Friday, June 24, 2011

Ramblings on the Debt Crisis

(Editor's Note: Paul Schatz, President of Heritage Capital, LLC, in Woodbridge, will be contributing to Fi$callyFit every Friday. Read his biography here)

I have been asked a lot about the upcoming debt ceiling "crisis", how it would affect the markets and if we should position differently.

Maybe I am too complacent, but at this point I do not believe there is anything serious brewing. I firmly believe that it's just another game of political chicken and someone will blink.

Or maybe both sides blink. But I do not think that Congress gets to the point where they vote down a rise in the debt ceiling. That's an untenable position for a politician.

As an aside, I have heard several unconfirmed reports that it is unconstitutional to default on our debt. If that's true, I am sure the lawyers have lined up their cases. From my seat, the politicians will probably go to the 11th hour and then make a deal.

There have so many opinion pieces written about what to do about our debt and budget deficit. I have written much about this before, so I don't have a lot of new info. I firmly believe this has to be a bi-partisan solution. Congress cannot cut too much too quickly or we will end up in recession very soon. They can't do nothing because at this rate, there will be a debt crisis.

I believe we need to cut $100B - $150B every year for at least the next decade. While that could stymie growth a bit and make us look more like Europe, there would be a light at the end of the tunnel. If we get a little luck, organic growth would increase tax receipts and help even more.

Michael Boskin, former chairman of the council of economic advisors under Bush I, wrote a good piece last week in the Wall Street Journal regarding budget cuts and tax increases. The vast majority of the time (I think he put the number at 75%), tax increases do not lead to increased tax receipts, something I have long believed. Boskin opines that a workable ratio is $4 or $5 in budget cuts for every $1 in tax increases. I think that could be politically tenable and a decent bi-partisan solution.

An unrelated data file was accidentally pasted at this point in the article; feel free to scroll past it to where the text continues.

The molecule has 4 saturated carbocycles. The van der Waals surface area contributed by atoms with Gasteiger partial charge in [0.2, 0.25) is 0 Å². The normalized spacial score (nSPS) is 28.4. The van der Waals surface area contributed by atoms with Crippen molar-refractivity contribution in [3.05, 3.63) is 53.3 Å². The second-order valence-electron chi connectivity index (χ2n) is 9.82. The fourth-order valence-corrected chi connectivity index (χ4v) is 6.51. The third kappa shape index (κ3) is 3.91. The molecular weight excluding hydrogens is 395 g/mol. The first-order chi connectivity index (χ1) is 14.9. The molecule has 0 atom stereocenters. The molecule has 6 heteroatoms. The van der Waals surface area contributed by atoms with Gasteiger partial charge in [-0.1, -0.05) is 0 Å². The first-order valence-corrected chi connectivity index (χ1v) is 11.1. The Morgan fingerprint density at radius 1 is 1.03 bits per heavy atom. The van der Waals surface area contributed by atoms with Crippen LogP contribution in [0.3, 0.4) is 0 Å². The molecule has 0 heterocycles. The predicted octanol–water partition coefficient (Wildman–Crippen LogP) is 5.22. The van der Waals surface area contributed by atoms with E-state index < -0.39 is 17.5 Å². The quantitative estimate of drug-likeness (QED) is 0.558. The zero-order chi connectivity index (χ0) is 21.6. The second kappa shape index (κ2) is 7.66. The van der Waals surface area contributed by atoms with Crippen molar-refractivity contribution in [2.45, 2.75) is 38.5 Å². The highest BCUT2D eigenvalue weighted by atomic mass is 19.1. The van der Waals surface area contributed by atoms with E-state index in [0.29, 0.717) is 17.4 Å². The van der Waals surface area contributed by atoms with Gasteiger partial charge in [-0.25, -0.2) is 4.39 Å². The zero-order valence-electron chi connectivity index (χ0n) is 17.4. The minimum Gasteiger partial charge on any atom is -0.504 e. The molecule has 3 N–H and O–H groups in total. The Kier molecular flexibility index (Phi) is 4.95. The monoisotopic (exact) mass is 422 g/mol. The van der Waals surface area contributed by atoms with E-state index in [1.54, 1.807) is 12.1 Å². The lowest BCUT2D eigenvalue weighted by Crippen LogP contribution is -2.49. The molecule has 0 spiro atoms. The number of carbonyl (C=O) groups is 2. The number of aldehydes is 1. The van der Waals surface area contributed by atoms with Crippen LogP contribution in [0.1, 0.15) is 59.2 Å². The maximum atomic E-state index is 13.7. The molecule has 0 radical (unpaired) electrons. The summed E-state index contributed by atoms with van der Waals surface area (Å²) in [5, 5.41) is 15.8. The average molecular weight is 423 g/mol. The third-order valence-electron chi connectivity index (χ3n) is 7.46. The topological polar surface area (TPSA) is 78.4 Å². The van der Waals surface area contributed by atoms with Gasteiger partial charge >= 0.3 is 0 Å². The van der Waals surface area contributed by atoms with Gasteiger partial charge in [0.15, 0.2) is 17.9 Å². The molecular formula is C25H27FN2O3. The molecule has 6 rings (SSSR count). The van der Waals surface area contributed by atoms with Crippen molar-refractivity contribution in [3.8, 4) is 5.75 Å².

I also believe that we are in dire need of tax reform. We desperately need to simplify the tax code. Broadening our tax base is a good start. Maybe that's a euphemism for a tax increase, something I have a hard time swallowing, but I don't think so. Our system is broken and needs repair. When someone making 10 million dollars is paying less tax than someone making what is now considered "rich" - $250,000 -something is really wrong.

Let's get rid of the absurd deductions that only the truly rich can take advantage of because they can afford the expensive lawyers to find loopholes. At the same time, we can actually cut the number of tax brackets and tax rates. With the energy and agricultural sectors booming like never before, I have a hard time swallowing tax breaks and worse, subsidies. But with lobbyists running Washington, that's a tall order to correct.

In this country it's still amazing that only about HALF actually pay income taxes. Yes, that's correct. Roughly 50% of Americans pay income tax. At the same time, given what you read in the media, you would think that the lower income earners are footing the bill for everyone else. It's simply not true. The ever shrinking, but much needed, middle class bears the brunt. When the middle class starts to grow again, you will know that our economy and country has embarked on another multi decade run of prosperity.

Feel free to email me with any questions or comments at

Until next time…

Paul Schatz
Heritage Capital LLC

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